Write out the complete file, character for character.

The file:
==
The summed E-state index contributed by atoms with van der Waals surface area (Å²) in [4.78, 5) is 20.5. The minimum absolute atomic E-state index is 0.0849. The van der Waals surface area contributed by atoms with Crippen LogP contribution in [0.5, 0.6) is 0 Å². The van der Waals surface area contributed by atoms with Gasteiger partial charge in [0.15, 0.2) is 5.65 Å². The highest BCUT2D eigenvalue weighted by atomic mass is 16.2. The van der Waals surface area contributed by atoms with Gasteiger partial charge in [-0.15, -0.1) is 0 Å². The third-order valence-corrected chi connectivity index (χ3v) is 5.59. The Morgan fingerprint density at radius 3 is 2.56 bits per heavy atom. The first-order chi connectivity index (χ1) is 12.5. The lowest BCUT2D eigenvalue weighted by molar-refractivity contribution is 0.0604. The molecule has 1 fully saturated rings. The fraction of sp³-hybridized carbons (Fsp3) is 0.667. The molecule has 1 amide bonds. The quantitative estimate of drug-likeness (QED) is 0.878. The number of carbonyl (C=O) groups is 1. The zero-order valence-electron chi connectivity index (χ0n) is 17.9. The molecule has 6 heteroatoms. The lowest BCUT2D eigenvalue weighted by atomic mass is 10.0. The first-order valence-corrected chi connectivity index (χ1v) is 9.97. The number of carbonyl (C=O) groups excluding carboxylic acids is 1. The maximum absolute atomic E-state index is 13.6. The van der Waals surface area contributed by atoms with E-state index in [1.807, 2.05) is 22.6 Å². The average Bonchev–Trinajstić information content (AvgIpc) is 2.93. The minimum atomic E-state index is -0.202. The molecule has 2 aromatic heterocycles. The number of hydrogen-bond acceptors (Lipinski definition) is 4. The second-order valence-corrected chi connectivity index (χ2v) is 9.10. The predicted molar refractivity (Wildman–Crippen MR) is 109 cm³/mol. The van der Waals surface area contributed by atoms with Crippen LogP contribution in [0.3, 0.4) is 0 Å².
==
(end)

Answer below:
The summed E-state index contributed by atoms with van der Waals surface area (Å²) in [4.78, 5) is 20.5. The minimum absolute atomic E-state index is 0.0849. The van der Waals surface area contributed by atoms with Crippen LogP contribution in [0.5, 0.6) is 0 Å². The van der Waals surface area contributed by atoms with Gasteiger partial charge in [0.15, 0.2) is 5.65 Å². The highest BCUT2D eigenvalue weighted by atomic mass is 16.2. The van der Waals surface area contributed by atoms with Gasteiger partial charge in [-0.15, -0.1) is 0 Å². The third-order valence-corrected chi connectivity index (χ3v) is 5.59. The Morgan fingerprint density at radius 3 is 2.56 bits per heavy atom. The first-order chi connectivity index (χ1) is 12.5. The lowest BCUT2D eigenvalue weighted by molar-refractivity contribution is 0.0604. The molecule has 1 fully saturated rings. The fraction of sp³-hybridized carbons (Fsp3) is 0.667. The molecule has 1 amide bonds. The quantitative estimate of drug-likeness (QED) is 0.878. The number of carbonyl (C=O) groups is 1. The zero-order valence-electron chi connectivity index (χ0n) is 17.9. The molecule has 6 heteroatoms. The lowest BCUT2D eigenvalue weighted by atomic mass is 10.0. The first-order valence-corrected chi connectivity index (χ1v) is 9.97. The number of carbonyl (C=O) groups excluding carboxylic acids is 1. The maximum absolute atomic E-state index is 13.6. The van der Waals surface area contributed by atoms with E-state index in [1.807, 2.05) is 22.6 Å². The average Bonchev–Trinajstić information content (AvgIpc) is 2.93. The minimum atomic E-state index is -0.202. The molecule has 2 aromatic heterocycles. The number of hydrogen-bond acceptors (Lipinski definition) is 4. The second-order valence-corrected chi connectivity index (χ2v) is 9.10. The predicted molar refractivity (Wildman–Crippen MR) is 109 cm³/mol. The van der Waals surface area contributed by atoms with Crippen LogP contribution in [0.3, 0.4) is 0 Å².